Skip to main content

The Intellectual Dark Web

The "dark web" typically invokes discussion around Tor and .onion sites, and perhaps Ross Ulbricht and his libertarian politics enter the discussion. In its most recent permutation, the dark web has become intellectual and is far less hidden from view than Silk Road and its ilk. Coined by the mathematician and financier Eric Weinstein, the term intellectual dark web (or IDW) has its base in challenging conventional modes of thought of today, much like Galileo or Martin Luther challenged convention in their day.

Even the briefest of forays into current events shows there are plenty of views being challenged every day; we are living in deeply divided times. It seems as if the IDW was borne out of frustration with the lack of progress on this front. We are wrapped up in hyper-partisanship and raw anger, challenging other views only to score points for our own rather than to seek truth. At its core the IDW is a rejection of political correctness. However, merely being contrarian would not give this movement relevance. So the question remains, what are their core beliefs? Here is what they have stated on their website:

  • Willingness to engage in conversations with people who have different beliefs and political viewpoints
  • Rejection of identity politics (and a recognition that it has become the dominant ideology in mainstream media discourse)
  • Creation of and discourse with ideas worth listening to and engaging with
  • Honoring freedom of speech
  • Other people who don’t want the IDW to speak their truth and try to silence them

Among their ranks are many prominent public figures, and I have found the best way to follow along is via Twitter. Specific personalities that I enjoy are Candace Owens (@RealCandaceO), Christina Sommers (@CHSommers), Noam Chomsky (@noamchomskyT), Kanye West (@kanyewest), and Ben Shapiro (@benshapiro).

The IDW is not cloaked from view nor does it require special software for access. All you need is the ability to question your own beliefs and a willingness to challenge yourself. The IDW is not really a new phenomenon, it just feels new in the present era whereby the ideologues coerce us into polemic thought. IDW is a rejection of polemics and an embrace of fully open discourse. Be warned, they say, this will challenge your relationships. Be prepared to lose friends.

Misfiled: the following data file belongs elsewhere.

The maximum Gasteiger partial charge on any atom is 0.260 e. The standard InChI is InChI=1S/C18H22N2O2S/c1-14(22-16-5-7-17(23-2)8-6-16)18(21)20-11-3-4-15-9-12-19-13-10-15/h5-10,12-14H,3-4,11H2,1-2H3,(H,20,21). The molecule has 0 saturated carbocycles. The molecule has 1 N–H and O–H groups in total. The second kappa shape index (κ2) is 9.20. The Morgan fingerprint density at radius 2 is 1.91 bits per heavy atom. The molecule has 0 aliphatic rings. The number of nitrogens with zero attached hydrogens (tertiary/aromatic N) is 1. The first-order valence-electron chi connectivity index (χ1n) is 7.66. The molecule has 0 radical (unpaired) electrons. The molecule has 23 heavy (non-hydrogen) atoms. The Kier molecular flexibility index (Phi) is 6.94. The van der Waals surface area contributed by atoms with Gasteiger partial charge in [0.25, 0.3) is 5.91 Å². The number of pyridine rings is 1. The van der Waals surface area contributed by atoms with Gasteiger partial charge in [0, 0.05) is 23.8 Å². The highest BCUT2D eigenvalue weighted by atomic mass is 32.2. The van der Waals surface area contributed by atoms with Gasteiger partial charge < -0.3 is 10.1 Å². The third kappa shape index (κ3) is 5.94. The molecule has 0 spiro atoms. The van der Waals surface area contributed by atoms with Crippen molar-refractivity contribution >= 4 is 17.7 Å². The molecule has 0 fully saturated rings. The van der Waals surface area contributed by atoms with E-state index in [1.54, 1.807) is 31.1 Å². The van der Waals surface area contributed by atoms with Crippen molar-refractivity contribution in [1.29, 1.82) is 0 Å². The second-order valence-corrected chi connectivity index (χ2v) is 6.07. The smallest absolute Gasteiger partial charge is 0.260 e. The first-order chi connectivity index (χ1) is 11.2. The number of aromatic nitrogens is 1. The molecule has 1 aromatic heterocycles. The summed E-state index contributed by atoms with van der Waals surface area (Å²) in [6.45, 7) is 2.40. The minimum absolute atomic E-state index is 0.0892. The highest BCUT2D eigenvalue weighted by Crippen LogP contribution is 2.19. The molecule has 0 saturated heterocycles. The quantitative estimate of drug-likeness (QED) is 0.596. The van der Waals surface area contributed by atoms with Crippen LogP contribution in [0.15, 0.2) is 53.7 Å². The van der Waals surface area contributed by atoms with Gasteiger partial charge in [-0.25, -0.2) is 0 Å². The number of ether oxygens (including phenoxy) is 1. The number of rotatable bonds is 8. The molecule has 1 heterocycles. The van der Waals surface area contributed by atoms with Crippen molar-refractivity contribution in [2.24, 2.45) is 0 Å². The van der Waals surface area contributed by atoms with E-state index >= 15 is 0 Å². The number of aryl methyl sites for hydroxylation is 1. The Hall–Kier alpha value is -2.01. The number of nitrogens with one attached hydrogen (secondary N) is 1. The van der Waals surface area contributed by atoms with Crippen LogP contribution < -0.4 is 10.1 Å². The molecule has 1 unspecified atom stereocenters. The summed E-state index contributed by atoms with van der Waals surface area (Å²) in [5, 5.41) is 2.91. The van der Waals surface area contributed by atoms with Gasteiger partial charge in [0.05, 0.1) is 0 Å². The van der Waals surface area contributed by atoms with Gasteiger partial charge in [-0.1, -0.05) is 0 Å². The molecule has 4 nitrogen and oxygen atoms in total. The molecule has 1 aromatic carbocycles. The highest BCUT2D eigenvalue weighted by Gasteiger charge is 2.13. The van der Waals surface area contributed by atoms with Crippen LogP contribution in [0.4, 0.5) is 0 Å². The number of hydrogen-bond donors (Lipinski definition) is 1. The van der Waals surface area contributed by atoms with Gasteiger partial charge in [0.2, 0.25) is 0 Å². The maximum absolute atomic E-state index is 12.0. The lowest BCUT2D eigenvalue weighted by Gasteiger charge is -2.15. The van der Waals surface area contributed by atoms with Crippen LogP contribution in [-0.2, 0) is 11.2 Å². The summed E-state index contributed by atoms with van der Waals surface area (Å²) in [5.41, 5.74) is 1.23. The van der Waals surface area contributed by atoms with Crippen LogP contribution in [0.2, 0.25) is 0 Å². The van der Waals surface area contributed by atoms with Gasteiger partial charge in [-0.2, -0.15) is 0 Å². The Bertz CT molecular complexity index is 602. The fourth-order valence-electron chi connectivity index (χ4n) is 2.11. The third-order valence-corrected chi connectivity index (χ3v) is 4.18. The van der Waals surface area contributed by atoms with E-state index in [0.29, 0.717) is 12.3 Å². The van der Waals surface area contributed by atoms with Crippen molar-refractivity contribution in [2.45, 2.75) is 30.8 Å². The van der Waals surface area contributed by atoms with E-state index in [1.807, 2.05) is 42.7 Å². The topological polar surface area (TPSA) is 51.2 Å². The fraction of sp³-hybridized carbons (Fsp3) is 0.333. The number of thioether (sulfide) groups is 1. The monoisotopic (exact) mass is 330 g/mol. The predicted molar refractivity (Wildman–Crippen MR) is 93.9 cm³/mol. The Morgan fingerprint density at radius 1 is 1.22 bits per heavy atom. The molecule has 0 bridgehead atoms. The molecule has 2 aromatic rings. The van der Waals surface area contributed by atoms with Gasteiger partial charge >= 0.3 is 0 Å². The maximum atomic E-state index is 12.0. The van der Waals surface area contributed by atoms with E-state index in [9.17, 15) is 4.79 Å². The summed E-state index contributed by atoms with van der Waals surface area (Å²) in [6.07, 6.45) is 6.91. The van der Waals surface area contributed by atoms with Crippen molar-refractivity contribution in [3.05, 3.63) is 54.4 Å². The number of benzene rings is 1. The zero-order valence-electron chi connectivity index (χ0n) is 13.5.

Controversy for the sake of controversy is not constructive, and IDW is aware of this. The IDW is more likely to challenge multiculturalism on legitimate points, for example, like perhaps an underlying cruelty rather than engage in ad-hominem. Long ago, there was a controversial book called The Bell Curve that posited certain races (whites) were simply naturally smarter than others. This is not constructive discourse and would not likely be welcomed, especially since its science was long ago completely discredited.

A modern example of a miss would probably be Milo Yiannopoulos. Milo is a young gay man who is fiercely right-wing, but the nature of his discussions often veer into theatrics. I've found his thoughts more sensationalist and less intellectual. Rhode Island governor Gina Raimondo was recently profiled in the New York Times and based on that, I think she is well qualified for the IDW by simply being a moderate democrat. The young black conservative movement headed by Candice Owens is probably the clearest example of what the IDW stands for and her Blexit movement a clear example of its collective aspirations.